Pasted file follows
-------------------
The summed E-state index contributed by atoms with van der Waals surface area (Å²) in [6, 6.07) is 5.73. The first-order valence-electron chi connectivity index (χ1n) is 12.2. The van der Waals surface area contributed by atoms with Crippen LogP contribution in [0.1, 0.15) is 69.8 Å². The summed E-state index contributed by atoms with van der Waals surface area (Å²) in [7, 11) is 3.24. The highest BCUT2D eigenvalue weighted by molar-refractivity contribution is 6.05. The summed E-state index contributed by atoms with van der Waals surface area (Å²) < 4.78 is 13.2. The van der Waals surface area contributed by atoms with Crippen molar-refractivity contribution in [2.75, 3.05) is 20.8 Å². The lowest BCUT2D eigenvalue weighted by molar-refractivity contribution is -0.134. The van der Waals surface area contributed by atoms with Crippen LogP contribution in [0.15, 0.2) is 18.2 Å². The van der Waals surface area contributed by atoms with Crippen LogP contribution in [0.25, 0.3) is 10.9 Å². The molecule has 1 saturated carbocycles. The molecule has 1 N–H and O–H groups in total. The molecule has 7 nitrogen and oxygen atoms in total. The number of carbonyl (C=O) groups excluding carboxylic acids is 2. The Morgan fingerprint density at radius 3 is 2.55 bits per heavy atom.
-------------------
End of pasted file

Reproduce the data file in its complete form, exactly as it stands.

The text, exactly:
The summed E-state index contributed by atoms with van der Waals surface area (Å²) in [6, 6.07) is 5.73. The first-order valence-electron chi connectivity index (χ1n) is 12.2. The van der Waals surface area contributed by atoms with Crippen LogP contribution in [0.1, 0.15) is 69.8 Å². The summed E-state index contributed by atoms with van der Waals surface area (Å²) in [7, 11) is 3.24. The highest BCUT2D eigenvalue weighted by molar-refractivity contribution is 6.05. The summed E-state index contributed by atoms with van der Waals surface area (Å²) < 4.78 is 13.2. The van der Waals surface area contributed by atoms with Crippen molar-refractivity contribution in [2.75, 3.05) is 20.8 Å². The lowest BCUT2D eigenvalue weighted by molar-refractivity contribution is -0.134. The van der Waals surface area contributed by atoms with Crippen LogP contribution in [0.15, 0.2) is 18.2 Å². The van der Waals surface area contributed by atoms with Crippen LogP contribution in [0.25, 0.3) is 10.9 Å². The molecule has 1 saturated carbocycles. The molecule has 1 N–H and O–H groups in total. The molecule has 7 nitrogen and oxygen atoms in total. The number of carbonyl (C=O) groups excluding carboxylic acids is 2. The Morgan fingerprint density at radius 3 is 2.55 bits per heavy atom.